Law and Order

Romo family sues son's rape accuser for defamation and malicious prosecution

Romo family sues son's rape accuser for defamation

Ryan Romo playing baseball for Highland Park High School
Ryan Romo was a Major League Baseball prospect before he was charged with sexual assault.  Photo courtesy of Munck Wilson Mandala

UPDATE: The defendant's family has released a statement responding to the lawsuit. The story has been changed to reflect this new information. 


Former Highland Park High School baseball standout Ryan Romo has filed a defamation lawsuit against the 16-year-old girl who accused him of rape in October.

In January, a Dallas grand jury declined to indict Romo, 19, on charges of sexual assault of a child. His accuser’s name has not been released, because she was a minor at the time of the incident.

In the suit, Romo family attorney Mark Senter says that the girl “was used as a pawn to further her parents’ ‘get rich quick’ scheme.”

Romo’s parents, Adam and Tammy, are also parties to the suit. They are seeking exemplary damages for defamation, negligence and malicious prosecution. The girl’s parents, along with her stepfather, are also defendants in the case.

  The lawsuits says the defendants coerced their daughter into making false statements to the police for their own financial gain.

The lawsuits says the defendants coerced their daughter into making false statements to the police for their own financial gain.

As a result of the charges, the suit says Ryan Romo “lost his college baseball opportunities and is no longer a potential Major League Baseball prospect.”

Before the case went before the grand jury, and after Ryan had submitted to a four-hour polygraph test, the defendants reportedly approached the Romos and offered to drop the criminal charges in exchange for money and other demands.

The Romos declined, preferring instead to see their son’s name cleared. Meanwhile, the girl’s family spoke to the Dallas Morning News about the case and urged “rape awareness.”

“[The family’s] comments to the media and to others was part and parcel of their plan to force the Romos into a monetary settlement,” the suit says.

Romo was an 18-year-old senior at Highland Park High School when he was charged with sexual assault of a child. He admitted to having a sexual encounter with a peer after an October 27 concert but maintains it was consensual.

According to the arrest warrant affidavit, Romo left a Ghostland Observatory concert at the Palladium Ballroom with a 16-year-old female Highland Park student. The two took a cab to Romo’s Chevrolet Tahoe; their stories differ about what happened subsequently.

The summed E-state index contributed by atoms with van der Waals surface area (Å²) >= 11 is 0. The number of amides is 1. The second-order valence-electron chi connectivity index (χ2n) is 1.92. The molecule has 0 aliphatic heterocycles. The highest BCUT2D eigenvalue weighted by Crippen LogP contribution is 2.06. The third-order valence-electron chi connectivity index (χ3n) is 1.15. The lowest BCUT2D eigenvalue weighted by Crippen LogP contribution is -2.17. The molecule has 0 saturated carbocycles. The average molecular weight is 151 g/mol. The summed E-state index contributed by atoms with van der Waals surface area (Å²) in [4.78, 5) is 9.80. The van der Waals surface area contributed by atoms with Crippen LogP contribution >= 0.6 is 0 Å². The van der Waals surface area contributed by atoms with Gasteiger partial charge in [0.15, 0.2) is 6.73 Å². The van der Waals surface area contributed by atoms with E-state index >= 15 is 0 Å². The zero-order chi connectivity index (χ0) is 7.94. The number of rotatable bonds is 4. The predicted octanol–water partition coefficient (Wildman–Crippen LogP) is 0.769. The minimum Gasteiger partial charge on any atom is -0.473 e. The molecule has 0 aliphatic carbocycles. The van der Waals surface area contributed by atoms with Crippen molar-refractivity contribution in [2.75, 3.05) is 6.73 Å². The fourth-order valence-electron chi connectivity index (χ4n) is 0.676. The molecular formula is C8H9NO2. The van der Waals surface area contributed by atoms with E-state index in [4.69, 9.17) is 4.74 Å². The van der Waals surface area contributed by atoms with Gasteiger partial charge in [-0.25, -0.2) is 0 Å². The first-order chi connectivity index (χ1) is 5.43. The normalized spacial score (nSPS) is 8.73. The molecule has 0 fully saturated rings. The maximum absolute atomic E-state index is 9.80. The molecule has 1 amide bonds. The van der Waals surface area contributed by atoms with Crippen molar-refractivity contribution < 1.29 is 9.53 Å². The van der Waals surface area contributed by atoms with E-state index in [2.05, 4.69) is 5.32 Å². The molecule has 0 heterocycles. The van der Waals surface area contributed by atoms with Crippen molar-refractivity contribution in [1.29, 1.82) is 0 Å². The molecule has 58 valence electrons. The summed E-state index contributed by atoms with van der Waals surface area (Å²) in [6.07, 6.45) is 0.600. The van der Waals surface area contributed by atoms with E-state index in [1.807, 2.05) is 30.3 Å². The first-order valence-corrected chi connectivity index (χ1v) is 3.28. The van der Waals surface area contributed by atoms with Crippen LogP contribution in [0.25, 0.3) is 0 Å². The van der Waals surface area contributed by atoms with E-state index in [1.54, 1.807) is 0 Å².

The girl says Romo forced himself on her after she told him “no” and to stop.

According to the Romos’ lawsuit, Ryan asked the girl point blank if she wanted to have sex in the backseat of his car. She reportedly answered “yes” and even gave Ryan “instructions” on how to proceed.

At one point, the suit alleges, the girl told Ryan to “put it in all the way” and then to “wait” because she was in pain. The lawsuit also says that Ryan resumed when she told him, “Okay, I’m good.”

After the teens had sex, Ryan allegedly declined the girl’s offer to sleep over and drove her home.

The girl would later undergo a rape exam, which showed trauma consistent with force, and file a report with the University Park Police. In conversations recorded by police, Ryan admitted to having sex with the girl. 

Two days later, Ryan was arrested in his front yard.

“In its rush to judgment, the University Park Police Department failed to conduct any, much less an adequate investigation into the underlying facts and, importantly, failed to ascertain the veracity and credibility of Ryan’s accuser,” the suit says.

The lawsuit also catalogs reports of several other sexual encounters between the girl and other Highland Park students, as well as her parents’ reported knowledge and acceptance of such activities. 

“It is this pattern of activity and lack of parenting that contributed directly and proximately to the decision [by the girl] to engage in consensual sex with Ryan and others,” the suit says.

In response to the lawsuit, the defendant's family released the following statement through attorney Blake Beckham. 

The entirety of the frivolous lawsuit is based on the alleged results of Ryan Romo’s lie detector exam. No Texas Judge will allow a jury in a civil suit to hear about the alleged results of a lie detector test, since lie detector tests are unreliable and simply not admissible. The lawsuit is trumped up, and contains countless misrepresentations and falsities. The family looks forward to its day in Court. When the jury hears all of the evidence, especially from the girl’s treating OB/GYN (who was not called as a witness during the grand jury matter), then the jury will learn the truth about Ryan Romo.